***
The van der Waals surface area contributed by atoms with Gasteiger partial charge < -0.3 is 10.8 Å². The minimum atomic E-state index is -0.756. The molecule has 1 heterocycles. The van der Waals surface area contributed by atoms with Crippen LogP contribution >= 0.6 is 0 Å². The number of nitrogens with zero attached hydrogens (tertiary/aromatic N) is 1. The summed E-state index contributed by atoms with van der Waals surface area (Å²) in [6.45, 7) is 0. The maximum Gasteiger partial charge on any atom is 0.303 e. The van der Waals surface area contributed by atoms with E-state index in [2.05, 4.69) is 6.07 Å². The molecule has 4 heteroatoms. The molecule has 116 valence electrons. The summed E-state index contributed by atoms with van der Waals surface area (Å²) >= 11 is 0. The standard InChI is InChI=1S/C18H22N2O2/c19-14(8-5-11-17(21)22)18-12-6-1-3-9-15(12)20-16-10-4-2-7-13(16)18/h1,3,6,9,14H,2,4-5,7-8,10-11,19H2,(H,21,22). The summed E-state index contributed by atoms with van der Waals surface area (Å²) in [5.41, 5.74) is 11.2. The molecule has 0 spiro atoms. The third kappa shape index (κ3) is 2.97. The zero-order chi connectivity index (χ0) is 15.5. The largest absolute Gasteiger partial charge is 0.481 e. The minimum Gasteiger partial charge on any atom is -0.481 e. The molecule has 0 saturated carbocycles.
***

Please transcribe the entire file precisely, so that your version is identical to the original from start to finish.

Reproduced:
The van der Waals surface area contributed by atoms with Gasteiger partial charge < -0.3 is 10.8 Å². The minimum atomic E-state index is -0.756. The molecule has 1 heterocycles. The van der Waals surface area contributed by atoms with Crippen LogP contribution >= 0.6 is 0 Å². The number of nitrogens with zero attached hydrogens (tertiary/aromatic N) is 1. The summed E-state index contributed by atoms with van der Waals surface area (Å²) in [6.45, 7) is 0. The maximum Gasteiger partial charge on any atom is 0.303 e. The van der Waals surface area contributed by atoms with E-state index in [2.05, 4.69) is 6.07 Å². The molecule has 4 heteroatoms. The molecule has 116 valence electrons. The summed E-state index contributed by atoms with van der Waals surface area (Å²) >= 11 is 0. The standard InChI is InChI=1S/C18H22N2O2/c19-14(8-5-11-17(21)22)18-12-6-1-3-9-15(12)20-16-10-4-2-7-13(16)18/h1,3,6,9,14H,2,4-5,7-8,10-11,19H2,(H,21,22). The summed E-state index contributed by atoms with van der Waals surface area (Å²) in [5.41, 5.74) is 11.2. The molecule has 0 spiro atoms. The third kappa shape index (κ3) is 2.97. The zero-order chi connectivity index (χ0) is 15.5. The largest absolute Gasteiger partial charge is 0.481 e. The minimum Gasteiger partial charge on any atom is -0.481 e. The molecule has 0 saturated carbocycles.